June, July, and August Second application of Pre-emergent weed control. Depending on the amount and timing of your first application, it may have become ineffective by now. Weeds will continue to start from seed throughout the warm season (especially with the summer rains). Do NOT fertilize your regular (non-palms) plants with high nitrogen (over 5%) now! Fertilize palms 2-3 times during this period with Arizona’s Best Palm Tree Food to provide the special nutrients needed for vigorous growth and rich, green color. More is not always better! Resist the temptation to water everything to death in the heat. Just because a plant “looks dry” does not mean it needs more water. If the soil is too often watered, the plant cannot breathe, and cannot take up the water in its soil. Always check the soil. It should be nice and moist to the point one can crumble it in their hands. If your making mud balls its way too wet. If watering grass more than once a day, space the watering’s at least one hour apart. With the exception of new lawns, never water between the hours of 11AM to 4PM the water will evaporate before it can penetrate the soil and night water encourages fungal diseases. Deep, infrequent water and surface mulches keep your trees and shrubs healthy through this stressful time. Prevent and control Spider Mites on evergreens, like cypress, juniper and pines by using a high pressure hose to wash the foliage every 2-3 weeks. Do this in the early AM or late PM not during the heat of the day. Symptoms include a dusty off color or rust colored appearance and fine webbing on the foliage. Apply miticide like Malathion if infestation becomes severe. Keep your lawn healthy without excessive growth by using a balanced, high iron fertilizer like Ironite. Watch for summer weeds like dandelions and spurge. Pull by hand or spot spray with a broadleaf weed killer. Don’t spray your whole lawn. Herbicide-temperature interaction could cause damage. Control insect pests like roaches, ants, black widows, earwigs, and sow bugs with chemical or pyrethrin based insecticides. When using any pesticide, read complete instructions and follow package directions exactly!
September Reset sprinkler clocks depending on weather conditions and also inspect your irrigation system for correct water delivery to all plants. Cool season vegetables. Turn your vegetable beds and amend with organic material like Forest Magic Mulch, Bone Meal, and Gypsum. Start by planting your vegetable seeds like carrots, radishes, lettuce, peas, spinach, onions. Kill unwanted Bermuda grass that has appeared this summer. Use Finale or Remuda for effective control. It’s your last chance to control before the dormant period sets in. Once dormant, Bermuda is unaffected by herbicides. Give Trees a final feeding to help them recover from summer stress and get ready for the winter. Clean and feed roses to bring them from the summer blahs to the fall color show. Prune dead wood, spindly twigs and lightly shape the bush. Remove and discard all old leaves and other debris to prevent insect and disease problems. Feed with Arizona’s Best Rose Food. And enjoy the blooms.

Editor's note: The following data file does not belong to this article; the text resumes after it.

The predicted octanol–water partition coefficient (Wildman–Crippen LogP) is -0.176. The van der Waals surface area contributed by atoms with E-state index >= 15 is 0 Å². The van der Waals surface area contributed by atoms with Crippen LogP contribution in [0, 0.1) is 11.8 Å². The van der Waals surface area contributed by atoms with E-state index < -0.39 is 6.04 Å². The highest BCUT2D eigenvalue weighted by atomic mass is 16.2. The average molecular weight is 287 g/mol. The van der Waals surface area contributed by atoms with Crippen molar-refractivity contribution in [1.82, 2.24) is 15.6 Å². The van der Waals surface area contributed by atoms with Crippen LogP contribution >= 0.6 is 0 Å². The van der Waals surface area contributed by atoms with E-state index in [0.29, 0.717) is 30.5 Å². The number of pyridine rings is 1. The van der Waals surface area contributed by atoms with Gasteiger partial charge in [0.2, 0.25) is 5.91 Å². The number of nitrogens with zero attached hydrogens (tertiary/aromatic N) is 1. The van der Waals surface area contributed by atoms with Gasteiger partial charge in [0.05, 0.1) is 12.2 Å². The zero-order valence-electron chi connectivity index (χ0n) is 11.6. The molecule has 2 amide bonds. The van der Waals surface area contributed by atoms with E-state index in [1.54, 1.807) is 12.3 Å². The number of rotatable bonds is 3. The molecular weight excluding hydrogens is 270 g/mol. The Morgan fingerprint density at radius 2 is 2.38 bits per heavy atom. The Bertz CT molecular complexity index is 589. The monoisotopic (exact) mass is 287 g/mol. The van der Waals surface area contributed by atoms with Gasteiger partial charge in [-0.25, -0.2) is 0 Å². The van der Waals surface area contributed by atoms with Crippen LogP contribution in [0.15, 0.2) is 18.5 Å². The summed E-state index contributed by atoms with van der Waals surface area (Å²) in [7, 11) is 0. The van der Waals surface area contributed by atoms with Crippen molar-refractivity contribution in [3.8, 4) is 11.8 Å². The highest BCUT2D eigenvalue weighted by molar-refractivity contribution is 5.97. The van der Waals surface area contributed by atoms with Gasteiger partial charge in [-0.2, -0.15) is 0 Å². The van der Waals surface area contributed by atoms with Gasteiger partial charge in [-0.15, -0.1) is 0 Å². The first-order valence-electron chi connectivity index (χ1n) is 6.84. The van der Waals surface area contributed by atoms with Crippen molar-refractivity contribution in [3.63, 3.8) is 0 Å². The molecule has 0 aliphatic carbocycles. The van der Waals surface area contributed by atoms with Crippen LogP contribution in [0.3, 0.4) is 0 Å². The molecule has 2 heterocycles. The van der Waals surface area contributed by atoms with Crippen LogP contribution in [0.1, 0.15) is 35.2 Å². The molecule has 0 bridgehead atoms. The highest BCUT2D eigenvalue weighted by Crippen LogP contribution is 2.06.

October Irrigate fruit trees less often. Water deeply, but further apart to encourage dormancy and spur fruit production. Watch for increased insect activity as the weather cools. Aphids and caterpillars are once again very active this time of year. Control caterpillars with Bacillus Thuringensis. There are many chemical and pyrethrin based insecticides that provide effective control for aphids. Decorate your patio and yard with fall color and vegetables. Now is the ideal time to plant cool season flowers like pansies, petunias, snap dragons, stock. They’re great in pots and beds and will give continuous color through the fall and winter. Fall is for planting all kinds of trees and shrubs, especially deciduous plants. Get them in now. They’ll establish good roots through the winter and perform beautifully next spring. Remove thatch from lawn and over seed now for beautiful, weed free grass next spring. Thatch prevents grass from utilizing water and fertilizer properly. Remove every 2 years with a power rake. Top dress lawns with Steer Manure, Forest Magic Mulch to condition soil for over seeding Bermuda lawns with annual or perennial ryegrass.
November Reset sprinkler clocks depending on weather conditions. Inspect irrigations system for correct water delivery to all plants. Your first watering should not be earlier than 8am due too cooler nights. Continue to plant fall and winter flowers and vegetables. Watch for frost as early as the 10th. Have burlap or frost cloth ready for young tender plants, citrus, ficus in case of sudden freeze. Do not prune deciduous plants until after Jan. 15. Consider a living Christmas Tree for the coming holiday season. Make it a permanent addition to your yard or donate it to a school or city park.
December Plant protection and watering: Frost is likely throughout the month. Continue to cover tender plants. Great place for you to tell a story and let your users know a little more about you.